Even today, no one knows how many Jewish children were hidden during the war. The one most people know is Anne Frank. But there were many others, perhaps as many as 100,000, who lived their own nightmares.
The survival of these hidden children depended mostly on their parents' actions. Parents needed the means, the will, the determination and the courage to move the family into the forbidden, Christian world.
To increase the chances of their children's survival, they often placed them in Christian homes and institutions, thus separating these "lucky" youngsters from everything they held dear -- their families, friends, traditions and communities.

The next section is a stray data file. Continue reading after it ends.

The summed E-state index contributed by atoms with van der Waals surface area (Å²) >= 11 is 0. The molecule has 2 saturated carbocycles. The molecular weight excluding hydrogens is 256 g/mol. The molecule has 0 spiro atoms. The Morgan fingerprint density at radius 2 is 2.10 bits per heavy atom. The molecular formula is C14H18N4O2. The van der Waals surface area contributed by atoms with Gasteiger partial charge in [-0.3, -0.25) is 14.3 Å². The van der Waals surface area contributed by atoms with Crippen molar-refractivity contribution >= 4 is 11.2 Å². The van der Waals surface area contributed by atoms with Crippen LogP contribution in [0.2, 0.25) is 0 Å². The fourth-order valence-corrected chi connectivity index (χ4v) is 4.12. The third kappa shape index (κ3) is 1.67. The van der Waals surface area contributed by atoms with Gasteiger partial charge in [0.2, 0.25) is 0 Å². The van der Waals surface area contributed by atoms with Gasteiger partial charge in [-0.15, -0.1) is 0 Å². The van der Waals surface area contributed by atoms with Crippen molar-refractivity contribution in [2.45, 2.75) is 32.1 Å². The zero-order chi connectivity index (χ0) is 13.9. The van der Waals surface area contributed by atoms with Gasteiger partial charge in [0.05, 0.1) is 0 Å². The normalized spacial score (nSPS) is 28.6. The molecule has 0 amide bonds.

To support their new identities, these hidden children had to learn new names, dates and places. And to blend in, they were taught to practice Christianity. Any inconsistency could arouse suspicion; one slip could mean disaster.
From an early age, hidden children were expected to contribute to their own safety by leaving their past behind and remaining silent. For many, giving up their true identity created an emotional void which lasted a lifetime.
Many of the youngest hidden children never knew they were Jewish. Others learned this secret many years later. Even today, many Christians are only now learning of their Jewish birth and that their "real" families perished in the Holocaust.
Originally from here
Posted on Shalom Adventure by: Brenda Miller